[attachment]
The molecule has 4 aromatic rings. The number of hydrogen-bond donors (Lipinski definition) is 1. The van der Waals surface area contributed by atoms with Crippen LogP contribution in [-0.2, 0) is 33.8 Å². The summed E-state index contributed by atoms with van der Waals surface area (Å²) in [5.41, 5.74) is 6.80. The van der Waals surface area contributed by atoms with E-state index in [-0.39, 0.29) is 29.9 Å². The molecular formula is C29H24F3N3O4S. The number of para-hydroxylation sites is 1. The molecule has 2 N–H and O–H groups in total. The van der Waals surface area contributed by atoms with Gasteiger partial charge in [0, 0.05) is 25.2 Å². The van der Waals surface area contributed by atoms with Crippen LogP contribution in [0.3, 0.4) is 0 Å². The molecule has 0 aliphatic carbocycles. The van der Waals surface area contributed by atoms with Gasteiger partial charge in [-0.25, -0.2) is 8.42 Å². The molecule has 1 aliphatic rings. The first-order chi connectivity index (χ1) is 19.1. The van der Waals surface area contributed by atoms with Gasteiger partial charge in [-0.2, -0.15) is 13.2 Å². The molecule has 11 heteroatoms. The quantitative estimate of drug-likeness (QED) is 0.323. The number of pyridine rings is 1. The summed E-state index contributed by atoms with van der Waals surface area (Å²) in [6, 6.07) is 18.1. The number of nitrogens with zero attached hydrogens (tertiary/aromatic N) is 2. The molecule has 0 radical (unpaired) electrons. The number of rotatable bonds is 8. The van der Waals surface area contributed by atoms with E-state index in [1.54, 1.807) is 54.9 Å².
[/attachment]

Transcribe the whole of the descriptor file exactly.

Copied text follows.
The molecule has 4 aromatic rings. The number of hydrogen-bond donors (Lipinski definition) is 1. The van der Waals surface area contributed by atoms with Crippen LogP contribution in [-0.2, 0) is 33.8 Å². The summed E-state index contributed by atoms with van der Waals surface area (Å²) in [5.41, 5.74) is 6.80. The van der Waals surface area contributed by atoms with E-state index in [-0.39, 0.29) is 29.9 Å². The molecular formula is C29H24F3N3O4S. The number of para-hydroxylation sites is 1. The molecule has 2 N–H and O–H groups in total. The van der Waals surface area contributed by atoms with Gasteiger partial charge in [0, 0.05) is 25.2 Å². The van der Waals surface area contributed by atoms with Crippen LogP contribution in [0.3, 0.4) is 0 Å². The molecule has 0 aliphatic carbocycles. The van der Waals surface area contributed by atoms with Gasteiger partial charge in [-0.25, -0.2) is 8.42 Å². The molecule has 1 aliphatic rings. The first-order chi connectivity index (χ1) is 19.1. The van der Waals surface area contributed by atoms with Gasteiger partial charge in [-0.2, -0.15) is 13.2 Å². The molecule has 11 heteroatoms. The quantitative estimate of drug-likeness (QED) is 0.323. The number of pyridine rings is 1. The summed E-state index contributed by atoms with van der Waals surface area (Å²) in [6, 6.07) is 18.1. The number of nitrogens with zero attached hydrogens (tertiary/aromatic N) is 2. The molecule has 0 radical (unpaired) electrons. The number of rotatable bonds is 8. The van der Waals surface area contributed by atoms with E-state index in [1.54, 1.807) is 54.9 Å².